Over ‘should we have technology in cricket? Technology

Over many years, the game of cricket has utilized modern day technology. In fact, it has got some of the latest technological advances that you will find (Wood, 2008). This technology was put in place to create more accurate results in the sport. But, for every positive a negative exists (Walke, n.d). A big debate has been ongoing throughout the public ever since technology was introduced in the sport, ‘should we have technology in cricket? Technology is used in the game of cricket because it aids the umpires and gives evidence for the correct final decision in many different circumstances (Munagavalasa, 2015). On the other hand, use of technology in cricket is an issue because there are many faults that may occur which can impact the game in a negative way.
The Decision Review System (DRS) allows players to review a decision made by the umpire if they think it is the wrong call. This consists of 3 parts; The Hawkeye, technology that shows the passage of the ball after a delivery and is used to determine if it will hit the wickets or not (LBW). Hotspot, two infra-red cameras that pick up the small amount of heat from when the ball hits the bat, this determines if the ball has contacted the bat, used to see if a catch by the wicket keeper should be out or if the ball hit the bat before hitting the pads for a leg before wicket (LBW) call. Snicko-meter, an extremely sensitive microphone found in the stumps which can pick up sound if the ball snicks the bat.
It often happens where an error can change the game, an example of this is the series in Sydney where India lost the match due to umpiring decision errors (Waris, 2014). This is where technology comes in, that could have saved the match with the Decision Review System (DRS).
This technology was put in place after India’s trip to Australia experienced 11 decisions go towards the hosting team. The board of control for cricket in India (BCCI) charged the Aussies for cheating and the umpires of being biased for the hosting side (Waris, 2014). Technology was brought in to the game to eliminate umpiring errors like this, allowing fair matches to be played for both teams (Waris, 2014).
With all these technological advances accepted into the game, there have also been some rejected, such as the aluminum cricket bat (Wood, 2008). This occurred when Dennis Lillee took out an aluminum bat to the pitch inspired by the change from wood to aluminum baseball bats (Sengupta, 2015). The aluminum bat damaged the shape of the ball, having an impact on the match condition.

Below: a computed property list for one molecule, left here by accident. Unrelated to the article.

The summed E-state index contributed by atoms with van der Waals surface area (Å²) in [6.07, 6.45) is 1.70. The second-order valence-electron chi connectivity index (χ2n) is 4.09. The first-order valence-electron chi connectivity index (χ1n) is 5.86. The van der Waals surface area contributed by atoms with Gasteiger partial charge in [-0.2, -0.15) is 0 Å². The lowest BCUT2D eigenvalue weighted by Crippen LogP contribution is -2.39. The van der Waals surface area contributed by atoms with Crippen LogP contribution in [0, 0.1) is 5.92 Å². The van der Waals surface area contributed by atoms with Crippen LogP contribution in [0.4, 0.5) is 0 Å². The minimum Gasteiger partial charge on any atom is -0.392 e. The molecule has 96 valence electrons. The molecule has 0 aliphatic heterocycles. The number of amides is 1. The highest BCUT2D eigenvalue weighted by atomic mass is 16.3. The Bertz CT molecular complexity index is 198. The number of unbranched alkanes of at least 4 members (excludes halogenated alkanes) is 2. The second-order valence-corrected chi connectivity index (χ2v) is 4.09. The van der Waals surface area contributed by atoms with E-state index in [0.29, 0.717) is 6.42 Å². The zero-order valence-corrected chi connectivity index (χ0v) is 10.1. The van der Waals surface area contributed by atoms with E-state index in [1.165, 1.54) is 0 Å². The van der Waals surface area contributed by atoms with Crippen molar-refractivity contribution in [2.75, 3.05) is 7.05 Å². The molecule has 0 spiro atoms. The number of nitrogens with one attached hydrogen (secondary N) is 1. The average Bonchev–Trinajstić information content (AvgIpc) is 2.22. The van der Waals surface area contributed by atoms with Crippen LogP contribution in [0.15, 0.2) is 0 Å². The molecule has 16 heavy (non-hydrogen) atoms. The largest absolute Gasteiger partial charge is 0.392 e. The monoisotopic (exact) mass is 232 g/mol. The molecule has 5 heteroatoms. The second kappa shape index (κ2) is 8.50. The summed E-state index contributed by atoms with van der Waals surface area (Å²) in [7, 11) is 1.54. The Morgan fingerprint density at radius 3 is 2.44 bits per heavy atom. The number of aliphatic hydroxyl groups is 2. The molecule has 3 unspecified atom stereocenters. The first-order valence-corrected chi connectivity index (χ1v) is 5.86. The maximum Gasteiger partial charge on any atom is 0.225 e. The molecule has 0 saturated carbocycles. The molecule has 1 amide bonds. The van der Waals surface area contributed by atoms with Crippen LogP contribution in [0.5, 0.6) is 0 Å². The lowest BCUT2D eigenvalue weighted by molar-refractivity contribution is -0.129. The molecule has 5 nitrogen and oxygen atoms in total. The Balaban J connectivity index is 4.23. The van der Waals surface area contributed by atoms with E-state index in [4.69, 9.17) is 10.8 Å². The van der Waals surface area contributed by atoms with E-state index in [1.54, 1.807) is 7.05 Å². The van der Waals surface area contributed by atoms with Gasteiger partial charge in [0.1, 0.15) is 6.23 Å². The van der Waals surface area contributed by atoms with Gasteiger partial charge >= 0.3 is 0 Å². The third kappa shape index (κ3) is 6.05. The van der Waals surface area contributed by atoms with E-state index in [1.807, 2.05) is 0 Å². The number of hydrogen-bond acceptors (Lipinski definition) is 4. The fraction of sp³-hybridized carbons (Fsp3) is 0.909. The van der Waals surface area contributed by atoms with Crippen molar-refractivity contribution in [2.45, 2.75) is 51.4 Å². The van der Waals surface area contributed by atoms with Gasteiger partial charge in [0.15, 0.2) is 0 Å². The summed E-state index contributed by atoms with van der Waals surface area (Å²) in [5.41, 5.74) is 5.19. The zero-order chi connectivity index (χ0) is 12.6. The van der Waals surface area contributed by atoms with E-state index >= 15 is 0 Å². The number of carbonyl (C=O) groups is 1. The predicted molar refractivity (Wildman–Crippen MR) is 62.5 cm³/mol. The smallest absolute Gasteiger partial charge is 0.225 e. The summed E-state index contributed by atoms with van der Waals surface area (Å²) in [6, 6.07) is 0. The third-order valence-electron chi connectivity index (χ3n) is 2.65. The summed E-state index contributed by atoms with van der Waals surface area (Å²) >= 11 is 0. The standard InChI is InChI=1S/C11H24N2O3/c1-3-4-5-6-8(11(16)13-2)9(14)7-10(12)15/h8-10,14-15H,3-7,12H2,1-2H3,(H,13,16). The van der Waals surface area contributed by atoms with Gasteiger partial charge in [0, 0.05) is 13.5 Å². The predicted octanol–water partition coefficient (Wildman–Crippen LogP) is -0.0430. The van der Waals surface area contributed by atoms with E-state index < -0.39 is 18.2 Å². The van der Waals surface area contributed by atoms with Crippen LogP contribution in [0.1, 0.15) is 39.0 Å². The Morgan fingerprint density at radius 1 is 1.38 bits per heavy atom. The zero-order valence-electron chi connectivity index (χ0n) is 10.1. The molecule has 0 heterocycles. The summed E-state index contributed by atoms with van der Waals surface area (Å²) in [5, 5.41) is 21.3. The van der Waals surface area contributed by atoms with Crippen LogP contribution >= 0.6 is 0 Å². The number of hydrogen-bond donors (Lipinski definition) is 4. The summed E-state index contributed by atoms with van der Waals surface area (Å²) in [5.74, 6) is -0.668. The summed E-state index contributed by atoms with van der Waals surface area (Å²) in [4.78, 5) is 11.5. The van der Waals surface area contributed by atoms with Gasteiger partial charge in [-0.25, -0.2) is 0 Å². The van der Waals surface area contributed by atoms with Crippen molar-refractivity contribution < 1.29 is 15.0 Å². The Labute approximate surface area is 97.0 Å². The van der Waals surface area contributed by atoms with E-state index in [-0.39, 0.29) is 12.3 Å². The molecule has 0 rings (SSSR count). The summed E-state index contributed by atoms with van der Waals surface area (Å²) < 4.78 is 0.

Having the help of technology to positively impact the game doesn’t just happen, and it comes with a great cost. To use the decision review system, the host country is paying approximately $78,000 per match (Waris, 2014). This has caused several protests from board members that have blamed the International Cricket Council (ICC) for coming up with this technology because the money comes straight from their own wallet (Waris, 2014).
Indian board members believe that the hawk eye is unreliable after the experience of a review of an LBW was originally called not out and the hawk eye showed the ball still had 40cm to the stumps and wasn’t accurate that it was hitting (Waris, 2014).
All this information is mostly unbiased as the writers of these sources spoke for both sides of the debate and clearly backed up their information with reliable stats and real-life scenarios. This makes the information a lot more dependable as the authors did not pump up their point of view and eliminates them possibly making stuff up to support their own view. But there are limitations to this research because in many circumstances we cannot exactly know whether the technology is having good or bad effects in the game.
Based on the research I have done and the information I have found, I believe that technology is having a negative effect on the game of cricket. There are a similar number of positives and negatives that are shown but the negatives seem to have a bigger impact, such as the cost of the technology for just one match. This is not a good use of resources when you think of what else we could be using the money on, such as medical technological advances.
I recommend that we limit the amount of technology that is used and only use what we really need, this will drop the price of $78,000 per match and keep the game flowing well. I don’t believe we need to wipe out all the technology in the game, just the things that aren’t needed and won’t have an effect with or without it.


I'm Gerard!

Would you like to get a custom essay? How about receiving a customized one?

Check it out